But let's talk about Googie: She wasn't tall, according to imd.com, but she looks tall. Maybe the fashionable shoulder pads and tall hair of the 1940:s helped, but she also has that graceful and queenlike stature that make her stand out. She isn't beautiful in the Hollywood sense with that tall forehead, those high, broad cheekbones, the big eyes and the big mouth. Everything looks big on Googie. Even her bare, snow white arms arms and legs look big - which she showed off a lot more in other movies, like "Dead of Night". She seems to have more in common, anyway, with the grand French actress Arletty than with the other beautiful brunettes of her day: Ava Gardner, Dorothy Lamour, Ingrid Bergman or even Vivien Leigh, with whom she shared and Indian past. She also has a mesmerizing voice, warm and articulate, velvety. What a pity Hitchcock never gave her a leading role.
In "It always rains on Sunday" Googie has several memorable moments, like the ones where she snaps at her family while she tries to decide what to do with the man hiding in the bomb shelter out in the back yard. She is mostly seen in the kitchen, where her husband has his bath in the middle of the room and her son and two step daughters (his daughters, from a previous marriage) go in and out. When Tommy the escaped convict is hiding in the bed room, she is running up and down the staircase and in one scene starts a violent fight with one of her step daughters, who insists on going into the bed room to get a hair brush. She even tears the daughters dress, like some evil step mother of Cinderella. There are also a flash back, done without any fuss, where we see Googie as the younger Rose, blonde and smiling as the bar maid of the local pub, where she meets Tommy. He asks her if she's doing anything on her free day, a Thursday, and she says "nothing" and he proposes that they do nothing together. Then we see the two of them lying on the grass with a beautiful view of the sea in the distance, and he gives her a ring - a ring that he later on won't even recognize.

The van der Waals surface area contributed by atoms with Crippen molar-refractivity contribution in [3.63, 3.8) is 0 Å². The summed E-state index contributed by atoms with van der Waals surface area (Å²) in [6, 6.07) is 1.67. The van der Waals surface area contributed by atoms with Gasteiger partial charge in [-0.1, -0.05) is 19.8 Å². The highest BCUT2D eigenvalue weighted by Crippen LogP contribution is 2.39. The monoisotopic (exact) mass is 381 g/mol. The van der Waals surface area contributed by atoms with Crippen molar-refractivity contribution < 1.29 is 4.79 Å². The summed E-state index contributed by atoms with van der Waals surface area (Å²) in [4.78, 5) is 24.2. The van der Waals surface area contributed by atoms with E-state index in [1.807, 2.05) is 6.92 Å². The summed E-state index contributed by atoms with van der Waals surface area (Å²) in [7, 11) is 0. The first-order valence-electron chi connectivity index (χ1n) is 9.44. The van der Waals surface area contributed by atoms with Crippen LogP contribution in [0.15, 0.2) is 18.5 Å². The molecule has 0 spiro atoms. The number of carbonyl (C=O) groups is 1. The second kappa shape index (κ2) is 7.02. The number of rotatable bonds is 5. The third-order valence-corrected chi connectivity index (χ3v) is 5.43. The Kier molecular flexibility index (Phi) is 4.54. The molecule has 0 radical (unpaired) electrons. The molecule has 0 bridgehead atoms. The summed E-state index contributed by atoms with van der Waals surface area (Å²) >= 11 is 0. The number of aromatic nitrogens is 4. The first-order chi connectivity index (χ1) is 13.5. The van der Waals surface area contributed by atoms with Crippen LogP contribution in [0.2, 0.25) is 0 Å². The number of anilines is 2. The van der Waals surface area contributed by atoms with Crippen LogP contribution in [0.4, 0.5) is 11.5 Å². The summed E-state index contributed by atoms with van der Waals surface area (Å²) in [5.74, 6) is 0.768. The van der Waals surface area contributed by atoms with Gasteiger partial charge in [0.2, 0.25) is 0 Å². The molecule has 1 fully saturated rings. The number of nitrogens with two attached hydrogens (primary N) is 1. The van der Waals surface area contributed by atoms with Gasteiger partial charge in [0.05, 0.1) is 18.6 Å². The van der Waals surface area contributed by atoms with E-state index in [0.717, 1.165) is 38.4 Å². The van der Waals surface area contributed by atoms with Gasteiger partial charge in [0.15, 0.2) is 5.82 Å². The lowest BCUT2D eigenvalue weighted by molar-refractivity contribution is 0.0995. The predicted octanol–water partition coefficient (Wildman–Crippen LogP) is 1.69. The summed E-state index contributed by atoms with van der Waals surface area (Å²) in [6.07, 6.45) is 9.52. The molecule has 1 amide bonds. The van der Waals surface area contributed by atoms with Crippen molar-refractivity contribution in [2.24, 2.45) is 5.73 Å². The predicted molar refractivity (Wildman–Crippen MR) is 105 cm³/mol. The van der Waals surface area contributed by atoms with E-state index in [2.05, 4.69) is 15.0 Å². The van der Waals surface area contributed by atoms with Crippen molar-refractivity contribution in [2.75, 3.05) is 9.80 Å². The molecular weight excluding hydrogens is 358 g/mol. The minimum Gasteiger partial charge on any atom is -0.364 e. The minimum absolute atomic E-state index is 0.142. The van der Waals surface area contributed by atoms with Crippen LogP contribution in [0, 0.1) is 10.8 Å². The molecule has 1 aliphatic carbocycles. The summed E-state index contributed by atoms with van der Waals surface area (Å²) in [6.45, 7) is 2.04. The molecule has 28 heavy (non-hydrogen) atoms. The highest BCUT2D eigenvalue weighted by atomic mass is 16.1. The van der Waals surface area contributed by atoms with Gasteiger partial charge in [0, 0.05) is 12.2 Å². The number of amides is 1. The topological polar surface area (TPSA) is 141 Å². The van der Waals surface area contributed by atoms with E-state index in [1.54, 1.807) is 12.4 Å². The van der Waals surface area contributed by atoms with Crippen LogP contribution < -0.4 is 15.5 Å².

Googie could have played queen Victoria, Elizabeth I, Florence Nightingale or Emmeline Pankhurst - why not? Now she didn't, at least not in films, and her most memorable movie roles are wives, tormented wives, and she does a very good job with that. In real life, she married John McCallum and left England for Australia in 1948. They continued working together, mainly in theatre, and remained married until he died in 2010. A year later, Googie died.
Robert Hamer had worked with Googie in her previous film, "The lives of Joanna Godden", where she actually met and fell in love with John McCallum. I haven't found that film on dvd yet, unfortunately. Hamer also directed Googie in the episode called "The Haunted Mirror" in "Dead of Night", the ghost story that Ealing Studios made in 1945. I saw that film the other day and although it didn't scare me as much as it had once when I saw it on TV a long time ago, the episode about the husband who goes temporarily mad from looking into a mirror that his wife has given him, was truly scary.